Author: Of course, which neighborhoods are more livable than others is always a matter of debate. So for those who live in Madrid, let the friendly bantering begin. Hopefully through some discussion we can come up with a pretty good guide for anyone looking for a place to live in Madrid.
Sol / Opera / Las Cortes
Sol is the city center. Most city dwellers spend a lot of time here shopping, meeting friends, or just passing through from one place to another. Because Sol is central and home to some of the best monuments in the city such as Plaza Mayor, The Royal Palace, and The Cathedral of Almudena, it’s full of tourists (and as a result, pickpockets). Sol may be a great place to visit or spend time, but it’s not great for daily life sorts of things like buying groceries or getting a haircut.
Take a walk down Gran Vía, and you’ll know you are in a big city. Tall office buildings, giant department stores, movie theaters—this is modern Madrid. Beware of Plaza Luna. It’s rundown and dirty, and like Gran Vía and c/Montera by night, it’s where the prostitutes work.
Not a neighborhood known for anything in particular, Huertas is still home of some of my Madrid favorites. Populart is my favorite jazz club. Ricci is my favorite gelado / ice cream shop. And Plaza de Santa Ana is a great place to enjoy a summer drink on a terrace. Huertas is also walking distance from Sol, Madrid’s best museums, and the ever popular Retiro Park.
Everything that is traditionally Madrid you’ll find here—the people, the food, the architecture, and the way of life. La Latina is hands down the oldest and most beautiful neighborhood in Madrid. Still, old buildings are nicer to look at than to live in. They’re often rundown, dingy, dark and lacking modern conveniences like heat, good-sized windows, natural gas, etc.
El Rastro may look like other neighborhoods in Madrid during the week, but on Sunday it’s something else altogether. Street venders line the streets and people flood in from everywhere to get a bargain and spend an afternoon with friends eating lunch on a terrace. Pickpockets are rampant. If you live in this neighborhood, think twice about sleeping in on Sundays or doing anything other than watching the swarms of people from your windows.
Lavapiés is a neighborhood of extremes. Here you’ll find young and old, Madrileño and foreigner, and the barrio with a reputation for being full of life and full of crime. I would consider not living here for safety reasons.
Named after the city’s most important train station, Atocha is great for getting anywhere by train. Also, its central location puts most places nearby. Atocha may not be the coolest place to live, but it’s convenient and good for daily life sorts of things.
Malasaña is quiet and residential, but also trendy and alternative. See the Conde Duque cultural center or the shops and people on c/Fuencarral or find out for yourself by spending a night in any one of the small and eclectic clubs in the area. Malasaña is also international. Some of the best international restaurants are on c/San Bernardino. Just down the street is the international food market.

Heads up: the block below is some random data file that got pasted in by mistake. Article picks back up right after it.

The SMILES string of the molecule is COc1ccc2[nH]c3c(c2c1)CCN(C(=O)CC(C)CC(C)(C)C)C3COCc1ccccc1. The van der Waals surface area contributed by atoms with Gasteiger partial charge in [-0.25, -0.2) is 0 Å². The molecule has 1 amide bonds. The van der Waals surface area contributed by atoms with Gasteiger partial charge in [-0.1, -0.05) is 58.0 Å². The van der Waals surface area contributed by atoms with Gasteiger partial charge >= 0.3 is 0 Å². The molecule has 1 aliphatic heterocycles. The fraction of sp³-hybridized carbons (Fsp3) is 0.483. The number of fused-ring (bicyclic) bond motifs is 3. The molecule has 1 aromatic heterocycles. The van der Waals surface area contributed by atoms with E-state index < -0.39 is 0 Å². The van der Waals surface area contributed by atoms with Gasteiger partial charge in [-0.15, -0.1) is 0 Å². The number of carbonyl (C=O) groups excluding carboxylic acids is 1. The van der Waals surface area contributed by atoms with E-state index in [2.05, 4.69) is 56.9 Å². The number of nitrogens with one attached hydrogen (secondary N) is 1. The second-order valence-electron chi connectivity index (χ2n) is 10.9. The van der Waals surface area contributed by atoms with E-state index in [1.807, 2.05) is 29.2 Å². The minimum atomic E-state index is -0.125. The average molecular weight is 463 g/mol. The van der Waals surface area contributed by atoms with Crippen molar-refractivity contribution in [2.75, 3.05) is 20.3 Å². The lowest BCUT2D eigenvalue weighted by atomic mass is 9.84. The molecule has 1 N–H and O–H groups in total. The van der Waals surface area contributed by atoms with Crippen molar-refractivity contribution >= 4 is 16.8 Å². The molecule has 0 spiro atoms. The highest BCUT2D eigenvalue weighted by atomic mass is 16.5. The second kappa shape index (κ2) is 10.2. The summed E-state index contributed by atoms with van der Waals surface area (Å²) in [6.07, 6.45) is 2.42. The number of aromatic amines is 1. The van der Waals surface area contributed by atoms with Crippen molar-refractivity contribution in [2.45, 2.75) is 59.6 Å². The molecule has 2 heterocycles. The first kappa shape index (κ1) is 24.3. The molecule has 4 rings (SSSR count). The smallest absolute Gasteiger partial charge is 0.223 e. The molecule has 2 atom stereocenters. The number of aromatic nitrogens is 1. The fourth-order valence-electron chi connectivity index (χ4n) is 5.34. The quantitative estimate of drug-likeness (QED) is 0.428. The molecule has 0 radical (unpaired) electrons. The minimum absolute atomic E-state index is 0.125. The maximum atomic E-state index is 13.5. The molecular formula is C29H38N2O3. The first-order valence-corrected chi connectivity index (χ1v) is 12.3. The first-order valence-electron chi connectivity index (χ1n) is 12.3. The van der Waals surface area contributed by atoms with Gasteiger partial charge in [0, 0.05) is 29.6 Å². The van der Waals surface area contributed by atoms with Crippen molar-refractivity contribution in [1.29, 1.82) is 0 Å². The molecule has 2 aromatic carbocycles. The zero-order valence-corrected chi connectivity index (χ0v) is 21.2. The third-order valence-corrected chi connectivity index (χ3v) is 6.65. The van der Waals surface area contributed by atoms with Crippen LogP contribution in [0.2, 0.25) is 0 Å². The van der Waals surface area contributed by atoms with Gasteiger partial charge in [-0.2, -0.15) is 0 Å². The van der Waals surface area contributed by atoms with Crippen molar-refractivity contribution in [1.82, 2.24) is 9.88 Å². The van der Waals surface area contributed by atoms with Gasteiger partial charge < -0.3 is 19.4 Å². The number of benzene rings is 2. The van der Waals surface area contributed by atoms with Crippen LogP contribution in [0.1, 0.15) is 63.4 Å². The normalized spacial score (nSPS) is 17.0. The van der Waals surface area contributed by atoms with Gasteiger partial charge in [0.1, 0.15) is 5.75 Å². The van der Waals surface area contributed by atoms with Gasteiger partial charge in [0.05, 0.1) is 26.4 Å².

Chueca is best known for being the gay district of Madrid. It’s yuppie, cosmopolitan, and prides itself for having a great nightlife. By day, Chueca is the city on a small scale, a blend of little streets, little shops, and the hustle and bustle of normal life.
Alonso Martínez / Bilbao
Most of the people who live in this neighborhood are young professionals, but on the weekends the streets surge with teenagers clubbing and drinking and smoking in the streets. The location is close to Sol, but also to the business district along the Castellana.
Moncloa / Argüelles
Madrid’s Complutense, the largest university in Spain, is located in Moncloa. Mostly students and the elderly live here. The neighborhood is a getaway from the chaos of the city center, but only a short metro ride away. You’ll find everything you need for daily life here. Also, the park around El Templo de Debod and Parque del Oeste provide some quality green space for hanging out with friends.
The Castellana is Madrid’s business world. Here you’ll find the headquarters of many banks and companies. There’s not much to look at besides wide highways and tall buildings. It’s a place to live if you want to be close to work.
Salamanca is a classy neighborhood. A lot of people who have money and want to live in the city live here. Sunday afternoons at Retiro Park is a favorite pastime for the locals. Try it for yourself sometime, and you’ll find there’s something to do for everybody.
Nuevos Ministerios / Rios Rosas / Chamartín
These neighborhoods are mostly residential and lots of families live here. They are far enough outside the city that most people probably only go the city center if they work there or on special occasions. Shopping caters to the locals, including some fine tapas restaurants—nothing fancy, just good food at great prices.